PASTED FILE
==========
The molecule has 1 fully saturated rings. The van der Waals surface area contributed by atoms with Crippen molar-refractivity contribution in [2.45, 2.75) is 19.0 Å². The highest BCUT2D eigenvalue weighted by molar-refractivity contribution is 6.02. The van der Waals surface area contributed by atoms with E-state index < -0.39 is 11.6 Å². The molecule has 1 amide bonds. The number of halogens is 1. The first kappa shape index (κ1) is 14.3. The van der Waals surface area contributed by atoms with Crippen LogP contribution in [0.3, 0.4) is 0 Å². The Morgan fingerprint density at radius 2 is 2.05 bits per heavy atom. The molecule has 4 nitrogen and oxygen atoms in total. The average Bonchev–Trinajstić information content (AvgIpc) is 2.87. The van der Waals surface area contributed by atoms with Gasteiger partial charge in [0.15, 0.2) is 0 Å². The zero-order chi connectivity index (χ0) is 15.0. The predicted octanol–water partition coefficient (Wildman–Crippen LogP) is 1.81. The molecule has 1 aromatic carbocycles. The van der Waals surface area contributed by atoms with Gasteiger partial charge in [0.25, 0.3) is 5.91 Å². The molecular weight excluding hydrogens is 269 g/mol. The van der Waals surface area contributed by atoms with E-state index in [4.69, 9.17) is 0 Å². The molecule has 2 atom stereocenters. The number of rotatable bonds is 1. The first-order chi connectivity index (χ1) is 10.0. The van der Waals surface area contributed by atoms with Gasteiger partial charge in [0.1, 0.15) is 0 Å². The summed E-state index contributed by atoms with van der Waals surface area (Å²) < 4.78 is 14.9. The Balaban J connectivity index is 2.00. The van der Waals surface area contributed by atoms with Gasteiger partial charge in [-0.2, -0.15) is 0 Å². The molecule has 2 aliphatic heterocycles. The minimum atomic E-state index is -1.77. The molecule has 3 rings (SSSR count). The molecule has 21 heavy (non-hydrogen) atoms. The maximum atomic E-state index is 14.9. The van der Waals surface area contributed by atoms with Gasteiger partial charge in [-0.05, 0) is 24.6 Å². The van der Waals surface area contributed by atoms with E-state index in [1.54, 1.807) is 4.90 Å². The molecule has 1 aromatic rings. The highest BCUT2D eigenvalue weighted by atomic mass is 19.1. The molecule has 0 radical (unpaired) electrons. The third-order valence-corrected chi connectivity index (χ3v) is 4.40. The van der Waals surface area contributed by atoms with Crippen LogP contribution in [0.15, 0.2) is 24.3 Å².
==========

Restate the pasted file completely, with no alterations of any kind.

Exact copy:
The molecule has 1 fully saturated rings. The van der Waals surface area contributed by atoms with Crippen molar-refractivity contribution in [2.45, 2.75) is 19.0 Å². The highest BCUT2D eigenvalue weighted by molar-refractivity contribution is 6.02. The van der Waals surface area contributed by atoms with E-state index < -0.39 is 11.6 Å². The molecule has 1 amide bonds. The number of halogens is 1. The first kappa shape index (κ1) is 14.3. The van der Waals surface area contributed by atoms with Crippen LogP contribution in [0.3, 0.4) is 0 Å². The Morgan fingerprint density at radius 2 is 2.05 bits per heavy atom. The molecule has 4 nitrogen and oxygen atoms in total. The average Bonchev–Trinajstić information content (AvgIpc) is 2.87. The van der Waals surface area contributed by atoms with Gasteiger partial charge in [0.15, 0.2) is 0 Å². The zero-order chi connectivity index (χ0) is 15.0. The predicted octanol–water partition coefficient (Wildman–Crippen LogP) is 1.81. The molecule has 1 aromatic carbocycles. The van der Waals surface area contributed by atoms with Gasteiger partial charge in [0.25, 0.3) is 5.91 Å². The molecular weight excluding hydrogens is 269 g/mol. The van der Waals surface area contributed by atoms with E-state index in [4.69, 9.17) is 0 Å². The molecule has 2 atom stereocenters. The number of rotatable bonds is 1. The first-order chi connectivity index (χ1) is 10.0. The van der Waals surface area contributed by atoms with Gasteiger partial charge in [0.1, 0.15) is 0 Å². The summed E-state index contributed by atoms with van der Waals surface area (Å²) < 4.78 is 14.9. The Balaban J connectivity index is 2.00. The van der Waals surface area contributed by atoms with Gasteiger partial charge in [-0.2, -0.15) is 0 Å². The molecule has 2 aliphatic heterocycles. The minimum atomic E-state index is -1.77. The molecule has 3 rings (SSSR count). The molecule has 21 heavy (non-hydrogen) atoms. The maximum atomic E-state index is 14.9. The van der Waals surface area contributed by atoms with Gasteiger partial charge in [-0.05, 0) is 24.6 Å². The van der Waals surface area contributed by atoms with E-state index in [1.54, 1.807) is 4.90 Å². The molecule has 1 aromatic rings. The highest BCUT2D eigenvalue weighted by atomic mass is 19.1. The molecule has 0 radical (unpaired) electrons. The third-order valence-corrected chi connectivity index (χ3v) is 4.40. The van der Waals surface area contributed by atoms with Crippen LogP contribution in [0.15, 0.2) is 24.3 Å².